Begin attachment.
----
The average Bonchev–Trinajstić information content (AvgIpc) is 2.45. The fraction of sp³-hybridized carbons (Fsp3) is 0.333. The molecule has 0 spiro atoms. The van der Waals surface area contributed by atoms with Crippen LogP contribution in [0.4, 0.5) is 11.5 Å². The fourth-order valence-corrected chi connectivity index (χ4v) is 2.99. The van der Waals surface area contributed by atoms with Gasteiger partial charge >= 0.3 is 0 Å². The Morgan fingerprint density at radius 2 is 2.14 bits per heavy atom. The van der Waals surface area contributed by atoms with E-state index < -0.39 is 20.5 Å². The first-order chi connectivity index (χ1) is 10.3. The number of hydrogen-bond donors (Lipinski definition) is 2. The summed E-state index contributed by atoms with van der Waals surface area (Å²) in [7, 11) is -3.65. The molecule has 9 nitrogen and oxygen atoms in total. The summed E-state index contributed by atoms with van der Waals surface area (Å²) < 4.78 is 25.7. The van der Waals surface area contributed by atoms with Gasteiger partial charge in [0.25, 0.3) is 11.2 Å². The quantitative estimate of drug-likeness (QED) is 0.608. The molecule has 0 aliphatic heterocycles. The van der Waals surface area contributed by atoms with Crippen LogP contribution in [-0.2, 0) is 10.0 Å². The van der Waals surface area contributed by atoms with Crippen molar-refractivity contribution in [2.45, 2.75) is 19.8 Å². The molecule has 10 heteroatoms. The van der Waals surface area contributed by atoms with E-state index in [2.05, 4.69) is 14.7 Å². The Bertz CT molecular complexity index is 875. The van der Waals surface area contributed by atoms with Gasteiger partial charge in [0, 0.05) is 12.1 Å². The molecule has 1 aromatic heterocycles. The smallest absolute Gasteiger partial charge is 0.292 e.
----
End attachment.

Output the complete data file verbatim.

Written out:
The average Bonchev–Trinajstić information content (AvgIpc) is 2.45. The fraction of sp³-hybridized carbons (Fsp3) is 0.333. The molecule has 0 spiro atoms. The van der Waals surface area contributed by atoms with Crippen LogP contribution in [0.4, 0.5) is 11.5 Å². The fourth-order valence-corrected chi connectivity index (χ4v) is 2.99. The van der Waals surface area contributed by atoms with Gasteiger partial charge >= 0.3 is 0 Å². The Morgan fingerprint density at radius 2 is 2.14 bits per heavy atom. The van der Waals surface area contributed by atoms with E-state index < -0.39 is 20.5 Å². The first-order chi connectivity index (χ1) is 10.3. The number of hydrogen-bond donors (Lipinski definition) is 2. The summed E-state index contributed by atoms with van der Waals surface area (Å²) in [7, 11) is -3.65. The molecule has 9 nitrogen and oxygen atoms in total. The summed E-state index contributed by atoms with van der Waals surface area (Å²) < 4.78 is 25.7. The van der Waals surface area contributed by atoms with Gasteiger partial charge in [0.25, 0.3) is 11.2 Å². The quantitative estimate of drug-likeness (QED) is 0.608. The molecule has 0 aliphatic heterocycles. The van der Waals surface area contributed by atoms with Crippen LogP contribution in [-0.2, 0) is 10.0 Å². The van der Waals surface area contributed by atoms with Crippen molar-refractivity contribution in [2.45, 2.75) is 19.8 Å². The molecule has 10 heteroatoms. The van der Waals surface area contributed by atoms with E-state index in [2.05, 4.69) is 14.7 Å². The Bertz CT molecular complexity index is 875. The van der Waals surface area contributed by atoms with Gasteiger partial charge in [0, 0.05) is 12.1 Å². The molecule has 1 aromatic heterocycles. The smallest absolute Gasteiger partial charge is 0.292 e.